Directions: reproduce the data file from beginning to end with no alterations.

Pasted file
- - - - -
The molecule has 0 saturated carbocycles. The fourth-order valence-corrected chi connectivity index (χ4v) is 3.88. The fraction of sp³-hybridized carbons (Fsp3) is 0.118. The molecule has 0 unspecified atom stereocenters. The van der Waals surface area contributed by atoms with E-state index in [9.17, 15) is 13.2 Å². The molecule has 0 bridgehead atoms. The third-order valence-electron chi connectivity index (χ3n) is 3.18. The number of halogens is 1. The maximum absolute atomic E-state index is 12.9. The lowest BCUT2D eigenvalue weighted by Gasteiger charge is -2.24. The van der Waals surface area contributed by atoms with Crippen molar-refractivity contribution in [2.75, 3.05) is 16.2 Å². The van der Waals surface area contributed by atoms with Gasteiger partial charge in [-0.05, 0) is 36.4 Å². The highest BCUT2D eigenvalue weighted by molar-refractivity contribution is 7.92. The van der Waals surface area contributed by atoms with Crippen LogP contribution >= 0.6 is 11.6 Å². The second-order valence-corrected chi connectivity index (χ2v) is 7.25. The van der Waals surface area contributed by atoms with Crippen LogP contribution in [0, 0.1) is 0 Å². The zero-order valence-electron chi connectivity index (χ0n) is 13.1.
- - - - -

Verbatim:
The molecule has 0 saturated carbocycles. The fourth-order valence-corrected chi connectivity index (χ4v) is 3.88. The fraction of sp³-hybridized carbons (Fsp3) is 0.118. The molecule has 0 unspecified atom stereocenters. The van der Waals surface area contributed by atoms with E-state index in [9.17, 15) is 13.2 Å². The molecule has 0 bridgehead atoms. The third-order valence-electron chi connectivity index (χ3n) is 3.18. The number of halogens is 1. The maximum absolute atomic E-state index is 12.9. The lowest BCUT2D eigenvalue weighted by Gasteiger charge is -2.24. The van der Waals surface area contributed by atoms with Crippen molar-refractivity contribution in [2.75, 3.05) is 16.2 Å². The van der Waals surface area contributed by atoms with Gasteiger partial charge in [-0.05, 0) is 36.4 Å². The highest BCUT2D eigenvalue weighted by molar-refractivity contribution is 7.92. The van der Waals surface area contributed by atoms with Crippen LogP contribution >= 0.6 is 11.6 Å². The second-order valence-corrected chi connectivity index (χ2v) is 7.25. The van der Waals surface area contributed by atoms with Crippen LogP contribution in [0, 0.1) is 0 Å². The zero-order valence-electron chi connectivity index (χ0n) is 13.1.